<p>Depending on the designation of the federal land and the managing entity, there may be different types of restrictions on what that land may or may not be used for. In the case of National Monuments <a href="https://fas.org/sgp/crs/misc/R41330.pdf">new contracts on uses such as mining and oil or gas extraction are generally restricted, although contracts that exist at the time of the designation can be completed</a>.</p>
<p><em>Read more in our SciPol Science Module: <a href="http://scipol.duke.edu/content/science-module-protected-areas-united-sta... Areas of the United States</strong></a>.</em></p>
Anthropology is the study of humans in their natural and built environments, and of the cultures and histories they create. Monument designations can be used to protect places with historical and cultural significance. The original intent of the Antiquities Act was to protect sites of Native American heritage in the western part of the country from being raided by people seeking souvenirs or artifacts to sell. By preserving these sites, anthropologists can continue to study the history and culture of the country’s indigenous people.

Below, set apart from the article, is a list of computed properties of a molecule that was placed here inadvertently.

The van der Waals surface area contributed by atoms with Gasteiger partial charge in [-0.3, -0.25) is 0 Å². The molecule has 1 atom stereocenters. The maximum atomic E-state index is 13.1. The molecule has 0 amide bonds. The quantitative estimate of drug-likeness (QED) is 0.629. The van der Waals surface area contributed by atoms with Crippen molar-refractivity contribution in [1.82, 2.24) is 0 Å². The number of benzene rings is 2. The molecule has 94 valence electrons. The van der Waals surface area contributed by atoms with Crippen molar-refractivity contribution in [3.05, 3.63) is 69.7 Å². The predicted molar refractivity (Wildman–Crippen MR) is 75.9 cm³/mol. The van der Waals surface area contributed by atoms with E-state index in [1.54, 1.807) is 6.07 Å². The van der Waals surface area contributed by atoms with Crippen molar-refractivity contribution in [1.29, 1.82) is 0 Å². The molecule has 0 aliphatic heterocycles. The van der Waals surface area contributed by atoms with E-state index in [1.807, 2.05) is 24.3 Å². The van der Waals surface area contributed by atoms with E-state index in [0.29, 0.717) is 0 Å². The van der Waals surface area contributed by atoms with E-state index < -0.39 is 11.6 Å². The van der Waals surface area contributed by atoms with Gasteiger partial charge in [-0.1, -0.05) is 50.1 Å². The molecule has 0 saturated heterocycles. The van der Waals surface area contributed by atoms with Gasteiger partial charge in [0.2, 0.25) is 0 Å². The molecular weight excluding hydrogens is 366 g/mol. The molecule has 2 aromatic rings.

Economics and Energy
Federal lands, depending on their designation, can be leased to industries for a number of different commercial uses. The major industrial uses of federal lands are for mining, timber harvesting, and cattle grazing. In 2015, lumber production and preservation employed ~90,000 employees and provided materials that supported an additional ~260,000 jobs, the cattle industry generated $78 billion in cash receipts, and mining, excluding oil and gas, generated $62 billion in value to US gross domestic product (GDP).
When factoring oil and gas into mining, the industry as a whole had a value generated to GDP of $327 billion in 2015. Gas, oil, and coal extracted resources produced 65% of the energy generated in the US in 2016. As noted in the report, several of the monuments listed are known to contain large coal and oil deposits. The coal, gas, oil, and other minerals in the Grand Staircase – Escalante monument in Utah, for example, is valued between $221 and $312 billion. The U.S. Energy Information Administration also estimates the area is capable of generating between 4.5 and 5.0 kWh/m2/day of solar energy.